Italy is an extraordinary country to visit, blessed with amazing beauty, art and history. It has provided me with many great memories and has been the inspiration for several of my restaurants including Trattoria Toscano in The Oaks at Lakeway.
If you only go once or have only a few days, there are many preplanned tours that will typically show you the major sites in Rome, Florence, and Venice. But if you have more time or go again, I would encourage you to rent a car and experience the real Italy, the beautiful countryside and the Italian way of life. Some thoughts and tips:
International flights usually land in Rome or Milan, where the airports are located well away from the crowded cities. Car rental is easy and you have immediate access to the autostrada, toll roads much like our interstates. Carry a Michelin map in large scale for general planning and the autostrada. The autostradas are numbered A1, A4, and A11 etc and often join concurrently. Travel is fast and efficient with regular service plazas.
In the countryside, roads and streets are not always numbered. But there are always well-marked signs at each intersection marking the way to the next town and larger cities. Have a detailed map or atlas of the area you plan to visit and “connect the dots” as you travel from town to town to reach your destination. Modern GPS makes this even easier. Also, follow the round blue signs with a white arrow that mark the correct way in certain areas. An excellent guidebook is the “Eyewitness Travel Guide to Italy,” available in local bookstores.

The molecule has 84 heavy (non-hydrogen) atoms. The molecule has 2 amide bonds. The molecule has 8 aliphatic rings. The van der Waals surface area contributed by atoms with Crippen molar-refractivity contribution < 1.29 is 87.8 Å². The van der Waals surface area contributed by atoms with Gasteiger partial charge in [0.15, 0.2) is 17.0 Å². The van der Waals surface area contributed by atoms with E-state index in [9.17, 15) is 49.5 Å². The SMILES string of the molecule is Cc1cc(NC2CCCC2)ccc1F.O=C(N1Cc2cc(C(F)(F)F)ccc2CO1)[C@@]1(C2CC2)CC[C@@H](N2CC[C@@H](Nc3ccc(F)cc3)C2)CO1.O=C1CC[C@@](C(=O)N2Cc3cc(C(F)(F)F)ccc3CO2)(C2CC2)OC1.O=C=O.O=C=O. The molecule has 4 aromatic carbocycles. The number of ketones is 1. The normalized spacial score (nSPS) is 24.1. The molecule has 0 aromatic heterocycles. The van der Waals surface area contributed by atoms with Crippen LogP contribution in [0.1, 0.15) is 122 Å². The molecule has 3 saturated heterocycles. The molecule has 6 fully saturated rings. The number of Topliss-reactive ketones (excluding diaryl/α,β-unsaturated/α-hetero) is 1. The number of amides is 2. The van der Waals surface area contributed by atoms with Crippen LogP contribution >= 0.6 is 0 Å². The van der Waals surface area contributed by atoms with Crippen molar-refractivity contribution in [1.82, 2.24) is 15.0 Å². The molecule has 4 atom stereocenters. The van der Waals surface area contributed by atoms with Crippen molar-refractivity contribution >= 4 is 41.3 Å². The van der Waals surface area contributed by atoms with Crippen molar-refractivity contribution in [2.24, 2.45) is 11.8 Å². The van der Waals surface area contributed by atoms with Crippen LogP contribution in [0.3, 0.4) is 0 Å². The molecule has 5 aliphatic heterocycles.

If you are driving into a city (avoid driving in Rome) look for signs with a black and white “bulls eye” denoting Centro, the historical central district. Know the name of the major train station, (stazione) where you will find parking and services. Typically, except for residents, the heart of the old city does not allow cars. Follow signs and stroll and explore your way to the prominent major church or duomo. Smaller towns generally have designated parking areas on the perimeter.
Rather than trying to see the whole country, spend time on one region and absorb the way of life. For accommodations, rent a home and hire a chef (VRBO, Home Away). Or stay at an agriturismo, a working farmhouse much like a bed and breakfast and enjoy local day trips. Shop in small neighborhood markets with colorful storefronts of meats (macelleria), bread and sweets (panetteria or pasticerria) and wine and cheese (entoteca) and enjoy a daily picnic on the walls of an old hill town. Italians are very warm and social and participate in an evening walk (passeggiata) often arm in arm with friends and family. Take part in this ritual, pausing here and there for espresso, snacks, a glass of wine and always gelato!
The varied landscape, hills and mountains divide Italy into many geographic and political regions and future articles will focus on suggested visits to specific regioni. Meanwhile, if you are planning a trip to Italy or have been before, I would love to share thoughts and memories. Please ask for Stan at Trattoria Toscano.
Caio e Buona Fortuna!